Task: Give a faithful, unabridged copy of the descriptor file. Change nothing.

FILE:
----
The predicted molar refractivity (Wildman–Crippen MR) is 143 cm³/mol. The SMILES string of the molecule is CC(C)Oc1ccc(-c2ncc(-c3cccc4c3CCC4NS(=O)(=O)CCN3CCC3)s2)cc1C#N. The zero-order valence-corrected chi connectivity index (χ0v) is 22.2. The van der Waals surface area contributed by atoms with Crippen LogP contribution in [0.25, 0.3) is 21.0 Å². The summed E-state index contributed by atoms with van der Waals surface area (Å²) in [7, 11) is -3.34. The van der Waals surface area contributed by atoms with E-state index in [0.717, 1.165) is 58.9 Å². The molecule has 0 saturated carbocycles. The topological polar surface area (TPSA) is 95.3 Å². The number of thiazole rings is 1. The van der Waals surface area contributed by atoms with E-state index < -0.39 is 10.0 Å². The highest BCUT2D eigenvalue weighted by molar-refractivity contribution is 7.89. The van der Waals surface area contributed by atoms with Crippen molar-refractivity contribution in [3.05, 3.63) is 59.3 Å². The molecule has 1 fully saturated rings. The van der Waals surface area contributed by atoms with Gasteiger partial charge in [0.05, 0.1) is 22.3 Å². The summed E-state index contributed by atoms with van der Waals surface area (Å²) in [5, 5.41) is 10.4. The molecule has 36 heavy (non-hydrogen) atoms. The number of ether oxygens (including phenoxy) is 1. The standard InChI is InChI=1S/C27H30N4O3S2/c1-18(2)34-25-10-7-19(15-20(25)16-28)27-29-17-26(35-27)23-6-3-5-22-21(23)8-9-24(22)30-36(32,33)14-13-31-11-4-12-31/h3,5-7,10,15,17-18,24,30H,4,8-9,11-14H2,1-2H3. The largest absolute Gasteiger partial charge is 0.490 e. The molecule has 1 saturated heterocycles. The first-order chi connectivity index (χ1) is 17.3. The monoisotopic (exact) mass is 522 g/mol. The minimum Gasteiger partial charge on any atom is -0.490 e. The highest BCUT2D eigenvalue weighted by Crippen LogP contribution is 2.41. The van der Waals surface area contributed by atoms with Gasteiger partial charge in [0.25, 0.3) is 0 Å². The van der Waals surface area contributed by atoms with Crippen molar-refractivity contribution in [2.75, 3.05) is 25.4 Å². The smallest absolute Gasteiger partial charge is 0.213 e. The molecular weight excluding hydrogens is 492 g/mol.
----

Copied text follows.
The predicted molar refractivity (Wildman–Crippen MR) is 143 cm³/mol. The SMILES string of the molecule is CC(C)Oc1ccc(-c2ncc(-c3cccc4c3CCC4NS(=O)(=O)CCN3CCC3)s2)cc1C#N. The zero-order valence-corrected chi connectivity index (χ0v) is 22.2. The van der Waals surface area contributed by atoms with Crippen LogP contribution in [0.25, 0.3) is 21.0 Å². The summed E-state index contributed by atoms with van der Waals surface area (Å²) in [7, 11) is -3.34. The van der Waals surface area contributed by atoms with E-state index in [0.717, 1.165) is 58.9 Å². The molecule has 0 saturated carbocycles. The topological polar surface area (TPSA) is 95.3 Å². The number of thiazole rings is 1. The van der Waals surface area contributed by atoms with E-state index < -0.39 is 10.0 Å². The highest BCUT2D eigenvalue weighted by molar-refractivity contribution is 7.89. The van der Waals surface area contributed by atoms with Crippen molar-refractivity contribution in [3.05, 3.63) is 59.3 Å². The molecule has 1 fully saturated rings. The van der Waals surface area contributed by atoms with Gasteiger partial charge in [0.05, 0.1) is 22.3 Å². The summed E-state index contributed by atoms with van der Waals surface area (Å²) in [5, 5.41) is 10.4. The molecule has 36 heavy (non-hydrogen) atoms. The number of ether oxygens (including phenoxy) is 1. The standard InChI is InChI=1S/C27H30N4O3S2/c1-18(2)34-25-10-7-19(15-20(25)16-28)27-29-17-26(35-27)23-6-3-5-22-21(23)8-9-24(22)30-36(32,33)14-13-31-11-4-12-31/h3,5-7,10,15,17-18,24,30H,4,8-9,11-14H2,1-2H3. The largest absolute Gasteiger partial charge is 0.490 e. The molecule has 1 saturated heterocycles. The first-order chi connectivity index (χ1) is 17.3. The monoisotopic (exact) mass is 522 g/mol. The minimum Gasteiger partial charge on any atom is -0.490 e. The highest BCUT2D eigenvalue weighted by Crippen LogP contribution is 2.41. The van der Waals surface area contributed by atoms with Gasteiger partial charge in [0.25, 0.3) is 0 Å². The van der Waals surface area contributed by atoms with Crippen molar-refractivity contribution in [2.75, 3.05) is 25.4 Å². The smallest absolute Gasteiger partial charge is 0.213 e. The molecular weight excluding hydrogens is 492 g/mol.